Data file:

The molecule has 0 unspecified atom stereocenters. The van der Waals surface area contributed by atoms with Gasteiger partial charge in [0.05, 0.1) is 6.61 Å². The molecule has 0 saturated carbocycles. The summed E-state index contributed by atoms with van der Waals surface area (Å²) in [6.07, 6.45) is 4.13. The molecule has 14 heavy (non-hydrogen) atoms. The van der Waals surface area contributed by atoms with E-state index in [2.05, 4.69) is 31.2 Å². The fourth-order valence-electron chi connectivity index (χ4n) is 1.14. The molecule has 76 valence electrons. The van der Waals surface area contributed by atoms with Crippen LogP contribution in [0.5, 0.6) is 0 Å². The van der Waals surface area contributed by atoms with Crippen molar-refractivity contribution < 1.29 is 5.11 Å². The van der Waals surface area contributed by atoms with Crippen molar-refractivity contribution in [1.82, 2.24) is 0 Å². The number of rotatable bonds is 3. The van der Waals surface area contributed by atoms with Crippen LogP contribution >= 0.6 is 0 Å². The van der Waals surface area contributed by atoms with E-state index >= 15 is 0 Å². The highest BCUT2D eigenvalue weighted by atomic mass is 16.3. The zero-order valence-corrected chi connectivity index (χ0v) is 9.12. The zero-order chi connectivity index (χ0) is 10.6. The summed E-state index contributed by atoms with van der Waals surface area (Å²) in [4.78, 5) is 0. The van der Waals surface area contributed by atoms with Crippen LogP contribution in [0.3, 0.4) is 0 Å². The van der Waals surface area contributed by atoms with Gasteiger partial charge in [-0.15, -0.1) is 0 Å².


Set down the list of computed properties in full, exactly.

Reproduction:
The molecule has 0 unspecified atom stereocenters. The van der Waals surface area contributed by atoms with Gasteiger partial charge in [0.05, 0.1) is 6.61 Å². The molecule has 0 saturated carbocycles. The summed E-state index contributed by atoms with van der Waals surface area (Å²) in [6.07, 6.45) is 4.13. The molecule has 14 heavy (non-hydrogen) atoms. The van der Waals surface area contributed by atoms with E-state index in [2.05, 4.69) is 31.2 Å². The fourth-order valence-electron chi connectivity index (χ4n) is 1.14. The molecule has 76 valence electrons. The van der Waals surface area contributed by atoms with Crippen LogP contribution in [0.5, 0.6) is 0 Å². The van der Waals surface area contributed by atoms with Crippen molar-refractivity contribution < 1.29 is 5.11 Å². The van der Waals surface area contributed by atoms with Crippen molar-refractivity contribution in [1.82, 2.24) is 0 Å². The number of rotatable bonds is 3. The van der Waals surface area contributed by atoms with Crippen LogP contribution >= 0.6 is 0 Å². The van der Waals surface area contributed by atoms with E-state index >= 15 is 0 Å². The highest BCUT2D eigenvalue weighted by atomic mass is 16.3. The zero-order valence-corrected chi connectivity index (χ0v) is 9.12. The zero-order chi connectivity index (χ0) is 10.6. The summed E-state index contributed by atoms with van der Waals surface area (Å²) in [4.78, 5) is 0. The van der Waals surface area contributed by atoms with Crippen LogP contribution in [0.3, 0.4) is 0 Å². The van der Waals surface area contributed by atoms with Gasteiger partial charge in [-0.15, -0.1) is 0 Å².